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  #1  
Old 06-10-2022, 10:01 PM
UrbanM UrbanM is offline
 
Join Date: May 2019
Location: Salt Lake
Posts: 59
Default Compression Ratio

Dear list.
Had an issue come up during engine runup that is going to cause me to have to replace a cylinder. I have an experimental version of a 0-320 E2D wide deck with 9.2 C/R. Due to prior history I am considering a top overhaul on the other 3 and while I am at it I may consider changing the compression ratio back to a more stock 8.5. The engine data plate shows 9.2 so would I need to change this? Would it be considered a major change or alteration? If anyone has been through this tell me what you think.
Thanks,
Kirk

Last edited by UrbanM : 06-11-2022 at 07:29 AM. Reason: add dialogue.
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  #2  
Old 06-11-2022, 07:03 PM
Nashpdman Nashpdman is offline
 
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Location: Nashville
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Quote:
Originally Posted by UrbanM View Post
Dear list.
Had an issue come up during engine runup that is going to cause me to have to replace a cylinder. I have an experimental version of a 0-320 E2D wide deck with 9.2 C/R. Due to prior history I am considering a top overhaul on the other 3 and while I am at it I may consider changing the compression ratio back to a more stock 8.5. The engine data plate shows 9.2 so would I need to change this? Would it be considered a major change or alteration? If anyone has been through this tell me what you think.
Thanks,
Kirk
NOT an expert! But here's my thoughts. Do you hold the repairman's certificate? If so, it's my understanding you can do whatever you want. What's the valve issue? There are methods to lap valves in place and maybe save the cylinder?
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  #3  
Old 06-12-2022, 12:55 AM
BobTurner BobTurner is online now
 
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Originally Posted by Nashpdman View Post
NOT an expert! But here's my thoughts. Do you hold the repairman's certificate? If so, it's my understanding you can do whatever you want. What's the valve issue? There are methods to lap valves in place and maybe save the cylinder?
The Repairman certificate lets the holder sign off the annual condition inspection. Period. Nothing else. Anyone may legally work on an EAB aircraft. Experimental engine, data plate means nothing. The only legal question is whether or not this is a major change, requiring a return to phase 1 OpLimits. Best not to guess: ask a DAR or call your FSDO.
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  #4  
Old 06-12-2022, 06:33 AM
UrbanM UrbanM is offline
 
Join Date: May 2019
Location: Salt Lake
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Thanks for the responses, guys! Bob, you nailed it, its the legal question. Local FSDO has not been helpful with amateur built stuff and EAA had a very knowledgeable informative staff but many of them were layed off during COVID. To top this off my local and highly regarded DAR retired recently and left a huge void.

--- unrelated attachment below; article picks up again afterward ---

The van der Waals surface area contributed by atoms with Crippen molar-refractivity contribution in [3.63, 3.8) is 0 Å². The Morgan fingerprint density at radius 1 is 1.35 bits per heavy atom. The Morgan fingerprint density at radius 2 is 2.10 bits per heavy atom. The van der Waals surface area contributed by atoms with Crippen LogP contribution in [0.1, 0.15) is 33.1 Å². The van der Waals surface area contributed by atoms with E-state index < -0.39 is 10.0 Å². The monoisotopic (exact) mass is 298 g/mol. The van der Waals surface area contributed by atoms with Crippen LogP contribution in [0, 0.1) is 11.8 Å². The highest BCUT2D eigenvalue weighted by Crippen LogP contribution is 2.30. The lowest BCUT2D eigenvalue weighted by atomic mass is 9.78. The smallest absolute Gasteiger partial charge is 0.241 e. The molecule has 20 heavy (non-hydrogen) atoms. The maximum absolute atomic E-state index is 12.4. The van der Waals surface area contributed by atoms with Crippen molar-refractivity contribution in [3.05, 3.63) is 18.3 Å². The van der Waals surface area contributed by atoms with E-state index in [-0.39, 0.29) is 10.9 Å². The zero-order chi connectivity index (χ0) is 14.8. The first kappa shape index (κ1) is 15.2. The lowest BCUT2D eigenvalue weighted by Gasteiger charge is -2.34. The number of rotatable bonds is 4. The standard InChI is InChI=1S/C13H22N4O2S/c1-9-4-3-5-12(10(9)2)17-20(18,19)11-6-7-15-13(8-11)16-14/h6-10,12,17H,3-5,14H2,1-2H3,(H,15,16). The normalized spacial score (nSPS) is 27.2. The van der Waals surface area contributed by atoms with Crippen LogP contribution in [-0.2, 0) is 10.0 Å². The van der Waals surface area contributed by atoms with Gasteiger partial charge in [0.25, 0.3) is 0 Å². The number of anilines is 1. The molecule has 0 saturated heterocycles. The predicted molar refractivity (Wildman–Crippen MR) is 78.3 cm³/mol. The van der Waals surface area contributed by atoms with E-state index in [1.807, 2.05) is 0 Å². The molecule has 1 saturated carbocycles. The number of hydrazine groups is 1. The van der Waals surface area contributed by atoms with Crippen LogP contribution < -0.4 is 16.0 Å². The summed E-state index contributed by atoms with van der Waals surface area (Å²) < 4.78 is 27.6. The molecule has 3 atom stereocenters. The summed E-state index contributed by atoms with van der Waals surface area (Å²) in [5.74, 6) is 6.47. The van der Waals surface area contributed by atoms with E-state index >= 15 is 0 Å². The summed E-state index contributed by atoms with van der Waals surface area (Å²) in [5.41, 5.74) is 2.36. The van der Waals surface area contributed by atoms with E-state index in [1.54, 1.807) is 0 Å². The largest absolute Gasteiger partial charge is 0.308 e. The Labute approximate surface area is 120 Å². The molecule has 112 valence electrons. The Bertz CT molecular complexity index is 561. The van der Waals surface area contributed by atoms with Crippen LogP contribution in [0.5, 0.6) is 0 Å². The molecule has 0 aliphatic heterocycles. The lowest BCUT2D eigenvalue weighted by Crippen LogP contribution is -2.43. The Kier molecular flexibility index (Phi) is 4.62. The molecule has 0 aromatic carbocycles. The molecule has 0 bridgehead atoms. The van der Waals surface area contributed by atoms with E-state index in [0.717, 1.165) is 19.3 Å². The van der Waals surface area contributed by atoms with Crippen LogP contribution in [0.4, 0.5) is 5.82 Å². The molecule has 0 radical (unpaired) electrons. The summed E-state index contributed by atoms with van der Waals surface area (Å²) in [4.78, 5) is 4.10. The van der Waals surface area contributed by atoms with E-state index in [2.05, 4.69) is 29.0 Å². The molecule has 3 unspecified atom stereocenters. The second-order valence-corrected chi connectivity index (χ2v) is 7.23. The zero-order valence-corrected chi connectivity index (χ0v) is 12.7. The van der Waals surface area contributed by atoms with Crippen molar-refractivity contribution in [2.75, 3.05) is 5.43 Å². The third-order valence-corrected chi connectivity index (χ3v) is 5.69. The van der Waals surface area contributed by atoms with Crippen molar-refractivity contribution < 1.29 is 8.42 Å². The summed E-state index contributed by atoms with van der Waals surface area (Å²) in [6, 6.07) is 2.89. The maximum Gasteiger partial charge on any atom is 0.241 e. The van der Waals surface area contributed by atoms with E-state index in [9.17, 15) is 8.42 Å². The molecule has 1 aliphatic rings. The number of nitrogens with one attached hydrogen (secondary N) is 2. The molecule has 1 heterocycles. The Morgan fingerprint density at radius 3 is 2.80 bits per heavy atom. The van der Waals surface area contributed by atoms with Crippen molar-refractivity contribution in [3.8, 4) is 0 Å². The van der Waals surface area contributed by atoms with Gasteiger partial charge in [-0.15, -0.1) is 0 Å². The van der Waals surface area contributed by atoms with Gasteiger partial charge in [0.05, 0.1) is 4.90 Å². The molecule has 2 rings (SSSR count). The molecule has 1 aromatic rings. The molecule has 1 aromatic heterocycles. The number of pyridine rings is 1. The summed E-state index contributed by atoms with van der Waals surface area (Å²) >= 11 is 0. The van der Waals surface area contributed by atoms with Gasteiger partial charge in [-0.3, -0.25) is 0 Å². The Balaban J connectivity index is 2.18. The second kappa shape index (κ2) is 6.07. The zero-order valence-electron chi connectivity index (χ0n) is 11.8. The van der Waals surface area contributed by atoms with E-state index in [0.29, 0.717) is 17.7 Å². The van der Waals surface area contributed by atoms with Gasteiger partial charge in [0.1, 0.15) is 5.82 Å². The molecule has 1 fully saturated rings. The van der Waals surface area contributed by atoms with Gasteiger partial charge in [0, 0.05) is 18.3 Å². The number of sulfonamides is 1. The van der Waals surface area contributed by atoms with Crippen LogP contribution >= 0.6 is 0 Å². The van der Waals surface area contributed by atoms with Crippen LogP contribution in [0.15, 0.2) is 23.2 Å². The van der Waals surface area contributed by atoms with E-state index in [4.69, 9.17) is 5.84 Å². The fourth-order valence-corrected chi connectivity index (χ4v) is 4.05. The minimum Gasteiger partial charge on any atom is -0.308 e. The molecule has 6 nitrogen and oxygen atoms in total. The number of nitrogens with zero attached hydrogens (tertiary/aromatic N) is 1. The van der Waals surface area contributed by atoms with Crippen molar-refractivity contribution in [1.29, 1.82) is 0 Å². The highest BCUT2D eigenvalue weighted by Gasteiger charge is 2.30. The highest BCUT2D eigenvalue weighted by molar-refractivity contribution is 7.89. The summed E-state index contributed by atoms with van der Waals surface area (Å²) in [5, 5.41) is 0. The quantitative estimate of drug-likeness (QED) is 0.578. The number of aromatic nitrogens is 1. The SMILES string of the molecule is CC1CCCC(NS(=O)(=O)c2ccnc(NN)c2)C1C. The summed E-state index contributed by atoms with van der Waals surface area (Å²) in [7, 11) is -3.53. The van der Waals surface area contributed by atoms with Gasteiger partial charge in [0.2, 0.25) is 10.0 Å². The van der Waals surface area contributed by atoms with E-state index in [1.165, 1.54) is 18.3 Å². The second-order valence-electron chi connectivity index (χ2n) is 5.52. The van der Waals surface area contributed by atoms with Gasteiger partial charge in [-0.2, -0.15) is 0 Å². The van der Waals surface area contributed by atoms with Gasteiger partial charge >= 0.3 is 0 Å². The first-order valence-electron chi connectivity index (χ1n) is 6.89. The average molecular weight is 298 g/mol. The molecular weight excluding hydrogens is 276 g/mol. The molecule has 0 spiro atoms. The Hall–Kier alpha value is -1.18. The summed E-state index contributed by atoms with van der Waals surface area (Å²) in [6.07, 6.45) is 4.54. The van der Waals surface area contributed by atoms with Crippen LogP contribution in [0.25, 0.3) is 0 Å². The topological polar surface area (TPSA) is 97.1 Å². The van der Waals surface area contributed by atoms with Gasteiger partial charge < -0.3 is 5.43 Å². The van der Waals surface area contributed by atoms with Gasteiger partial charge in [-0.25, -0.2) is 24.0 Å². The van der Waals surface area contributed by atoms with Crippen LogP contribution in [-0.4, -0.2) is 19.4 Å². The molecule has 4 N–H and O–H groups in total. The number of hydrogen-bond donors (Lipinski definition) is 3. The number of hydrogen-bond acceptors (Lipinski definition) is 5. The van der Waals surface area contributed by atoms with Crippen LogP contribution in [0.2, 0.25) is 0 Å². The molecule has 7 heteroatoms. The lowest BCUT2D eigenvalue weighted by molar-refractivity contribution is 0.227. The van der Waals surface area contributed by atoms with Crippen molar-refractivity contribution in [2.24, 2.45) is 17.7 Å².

So here is the back story; I purchased the plane from from the builder who had an experimental 320 E2D built from parts (And with a Data Plate) by a repudiable shop (Whose name I won't mention). At around a hundred hours an intake valve stuck open which bent the pushrod and resulted in a landing at the nearest airport. Cylinder assembly replaced and then at the next condition inspection low compression on another cylinder caused by the ring gaps being all lined up. That cylinder was replaced. I bought the plane about 200 hours later and figured the engine issues were behind me. Compressions were excellent, oil usage was 1 qt per 25 hours and the oil analysis and filter inspection were well within limits at every change. At 385 hours an intake valve on another cylinder broke near the top of the stem and decided to exit the engine by busting a hole in the top of the cylinder. I can post pictures but some viewers may find them disturbing.
The paperwork shows all new Lycoming valves were used and I have stacks of yellow tags for all the parts that were not new. I am at a loss to understand how a clean well built engine can have these issues. I spoke with the shop in Alamosa Co and they said they have never heard of a stuck intake valve (Plenty of exhaust valves of course). So my options are replace the cylinder assembly with the big viewing port in the top, or top all 4 cylinders to make sure I have fresh quality stuff, or lastly, the local engine shop can do an IRAN for 6250. plus parts. In the interest of protecting my sanity I may just have the shop tear the whole thing down so I can be assured it is all within spec and serviceable. I am not blaming my issues on the C/R but I am contemplating returning to stock to see if this might help.
Sorry for the long winded post. Not doing any of this to be a Karen or throw a shop under the bus. If anyone else has had problems with a low time engine you are not alone.
Thanks!i

Last edited by UrbanM : 06-12-2022 at 07:12 AM. Reason: spelling
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  #5  
Old 06-12-2022, 07:12 AM
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jcarne jcarne is online now